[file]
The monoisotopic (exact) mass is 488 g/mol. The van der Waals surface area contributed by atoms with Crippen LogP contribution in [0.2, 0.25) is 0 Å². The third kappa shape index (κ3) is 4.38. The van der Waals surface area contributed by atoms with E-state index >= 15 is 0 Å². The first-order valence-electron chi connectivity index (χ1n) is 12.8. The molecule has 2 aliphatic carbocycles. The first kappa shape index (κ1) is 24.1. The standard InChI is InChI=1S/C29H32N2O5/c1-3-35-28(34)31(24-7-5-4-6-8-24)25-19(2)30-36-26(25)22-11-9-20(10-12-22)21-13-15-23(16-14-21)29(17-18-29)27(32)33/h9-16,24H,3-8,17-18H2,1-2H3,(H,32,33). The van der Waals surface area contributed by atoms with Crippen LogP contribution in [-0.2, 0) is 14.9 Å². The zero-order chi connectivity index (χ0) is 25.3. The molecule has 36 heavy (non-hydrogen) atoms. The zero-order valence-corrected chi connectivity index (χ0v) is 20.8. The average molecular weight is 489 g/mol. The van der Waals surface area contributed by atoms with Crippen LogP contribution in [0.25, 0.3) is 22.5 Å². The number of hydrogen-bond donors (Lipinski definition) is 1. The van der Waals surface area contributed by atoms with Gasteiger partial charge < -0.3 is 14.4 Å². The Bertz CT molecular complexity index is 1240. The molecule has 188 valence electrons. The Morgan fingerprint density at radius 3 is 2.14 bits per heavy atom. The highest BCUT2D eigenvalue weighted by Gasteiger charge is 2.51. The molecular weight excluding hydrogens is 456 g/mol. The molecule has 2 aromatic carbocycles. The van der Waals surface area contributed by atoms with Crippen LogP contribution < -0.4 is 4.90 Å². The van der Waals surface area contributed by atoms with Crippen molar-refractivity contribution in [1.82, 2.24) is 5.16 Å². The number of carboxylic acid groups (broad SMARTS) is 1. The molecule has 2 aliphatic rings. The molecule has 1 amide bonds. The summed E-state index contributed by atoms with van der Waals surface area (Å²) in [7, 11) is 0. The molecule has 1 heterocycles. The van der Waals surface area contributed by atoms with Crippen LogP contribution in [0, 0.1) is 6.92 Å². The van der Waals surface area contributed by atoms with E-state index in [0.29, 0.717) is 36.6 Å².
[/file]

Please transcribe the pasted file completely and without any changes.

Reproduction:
The monoisotopic (exact) mass is 488 g/mol. The van der Waals surface area contributed by atoms with Crippen LogP contribution in [0.2, 0.25) is 0 Å². The third kappa shape index (κ3) is 4.38. The van der Waals surface area contributed by atoms with E-state index >= 15 is 0 Å². The first-order valence-electron chi connectivity index (χ1n) is 12.8. The molecule has 2 aliphatic carbocycles. The first kappa shape index (κ1) is 24.1. The standard InChI is InChI=1S/C29H32N2O5/c1-3-35-28(34)31(24-7-5-4-6-8-24)25-19(2)30-36-26(25)22-11-9-20(10-12-22)21-13-15-23(16-14-21)29(17-18-29)27(32)33/h9-16,24H,3-8,17-18H2,1-2H3,(H,32,33). The van der Waals surface area contributed by atoms with Crippen LogP contribution in [-0.2, 0) is 14.9 Å². The zero-order chi connectivity index (χ0) is 25.3. The molecule has 36 heavy (non-hydrogen) atoms. The zero-order valence-corrected chi connectivity index (χ0v) is 20.8. The average molecular weight is 489 g/mol. The van der Waals surface area contributed by atoms with Crippen LogP contribution in [0.25, 0.3) is 22.5 Å². The number of hydrogen-bond donors (Lipinski definition) is 1. The van der Waals surface area contributed by atoms with Gasteiger partial charge < -0.3 is 14.4 Å². The Bertz CT molecular complexity index is 1240. The molecule has 188 valence electrons. The Morgan fingerprint density at radius 3 is 2.14 bits per heavy atom. The highest BCUT2D eigenvalue weighted by Gasteiger charge is 2.51. The molecular weight excluding hydrogens is 456 g/mol. The molecule has 2 aromatic carbocycles. The van der Waals surface area contributed by atoms with Crippen LogP contribution < -0.4 is 4.90 Å². The van der Waals surface area contributed by atoms with Crippen molar-refractivity contribution in [1.82, 2.24) is 5.16 Å². The number of carboxylic acid groups (broad SMARTS) is 1. The molecule has 2 aliphatic rings. The molecule has 1 amide bonds. The summed E-state index contributed by atoms with van der Waals surface area (Å²) in [7, 11) is 0. The molecule has 1 heterocycles. The van der Waals surface area contributed by atoms with Crippen LogP contribution in [0, 0.1) is 6.92 Å². The van der Waals surface area contributed by atoms with E-state index in [0.29, 0.717) is 36.6 Å².